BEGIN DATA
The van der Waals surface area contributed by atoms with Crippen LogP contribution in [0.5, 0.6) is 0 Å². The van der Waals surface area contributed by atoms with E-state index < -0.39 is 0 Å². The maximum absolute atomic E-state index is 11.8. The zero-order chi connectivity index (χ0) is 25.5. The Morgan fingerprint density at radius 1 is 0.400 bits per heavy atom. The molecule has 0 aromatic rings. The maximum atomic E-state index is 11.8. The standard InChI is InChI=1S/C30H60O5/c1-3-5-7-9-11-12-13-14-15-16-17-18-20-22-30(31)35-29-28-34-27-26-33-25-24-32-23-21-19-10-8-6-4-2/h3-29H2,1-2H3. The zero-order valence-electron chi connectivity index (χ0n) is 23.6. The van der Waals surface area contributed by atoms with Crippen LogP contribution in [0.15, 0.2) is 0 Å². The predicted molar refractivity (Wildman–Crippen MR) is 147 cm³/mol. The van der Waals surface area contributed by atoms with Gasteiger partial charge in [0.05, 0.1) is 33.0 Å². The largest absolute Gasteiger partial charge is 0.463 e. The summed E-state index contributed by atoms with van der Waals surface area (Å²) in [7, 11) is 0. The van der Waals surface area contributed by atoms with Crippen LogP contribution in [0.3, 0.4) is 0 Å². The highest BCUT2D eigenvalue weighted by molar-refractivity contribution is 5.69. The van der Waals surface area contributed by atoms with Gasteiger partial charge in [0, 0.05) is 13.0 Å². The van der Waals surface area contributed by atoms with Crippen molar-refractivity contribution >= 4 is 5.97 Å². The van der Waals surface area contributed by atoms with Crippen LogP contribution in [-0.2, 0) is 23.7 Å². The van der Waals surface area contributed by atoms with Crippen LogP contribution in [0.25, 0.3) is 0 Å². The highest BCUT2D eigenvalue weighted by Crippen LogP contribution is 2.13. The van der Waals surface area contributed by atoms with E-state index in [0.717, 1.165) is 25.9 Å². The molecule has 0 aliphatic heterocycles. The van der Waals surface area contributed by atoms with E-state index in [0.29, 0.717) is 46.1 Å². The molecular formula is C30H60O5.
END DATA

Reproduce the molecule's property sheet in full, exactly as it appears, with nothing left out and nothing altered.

The van der Waals surface area contributed by atoms with Crippen LogP contribution in [0.5, 0.6) is 0 Å². The van der Waals surface area contributed by atoms with E-state index < -0.39 is 0 Å². The maximum absolute atomic E-state index is 11.8. The zero-order chi connectivity index (χ0) is 25.5. The Morgan fingerprint density at radius 1 is 0.400 bits per heavy atom. The molecule has 0 aromatic rings. The maximum atomic E-state index is 11.8. The standard InChI is InChI=1S/C30H60O5/c1-3-5-7-9-11-12-13-14-15-16-17-18-20-22-30(31)35-29-28-34-27-26-33-25-24-32-23-21-19-10-8-6-4-2/h3-29H2,1-2H3. The zero-order valence-electron chi connectivity index (χ0n) is 23.6. The van der Waals surface area contributed by atoms with Crippen LogP contribution in [0.15, 0.2) is 0 Å². The predicted molar refractivity (Wildman–Crippen MR) is 147 cm³/mol. The van der Waals surface area contributed by atoms with Gasteiger partial charge in [0.05, 0.1) is 33.0 Å². The largest absolute Gasteiger partial charge is 0.463 e. The summed E-state index contributed by atoms with van der Waals surface area (Å²) in [7, 11) is 0. The van der Waals surface area contributed by atoms with Crippen LogP contribution in [0.3, 0.4) is 0 Å². The highest BCUT2D eigenvalue weighted by molar-refractivity contribution is 5.69. The van der Waals surface area contributed by atoms with Gasteiger partial charge in [0, 0.05) is 13.0 Å². The van der Waals surface area contributed by atoms with Crippen molar-refractivity contribution >= 4 is 5.97 Å². The van der Waals surface area contributed by atoms with Crippen LogP contribution in [-0.2, 0) is 23.7 Å². The van der Waals surface area contributed by atoms with Crippen LogP contribution in [0.25, 0.3) is 0 Å². The highest BCUT2D eigenvalue weighted by Crippen LogP contribution is 2.13. The van der Waals surface area contributed by atoms with E-state index in [0.717, 1.165) is 25.9 Å². The molecule has 0 aliphatic heterocycles. The van der Waals surface area contributed by atoms with E-state index in [0.29, 0.717) is 46.1 Å². The molecular formula is C30H60O5.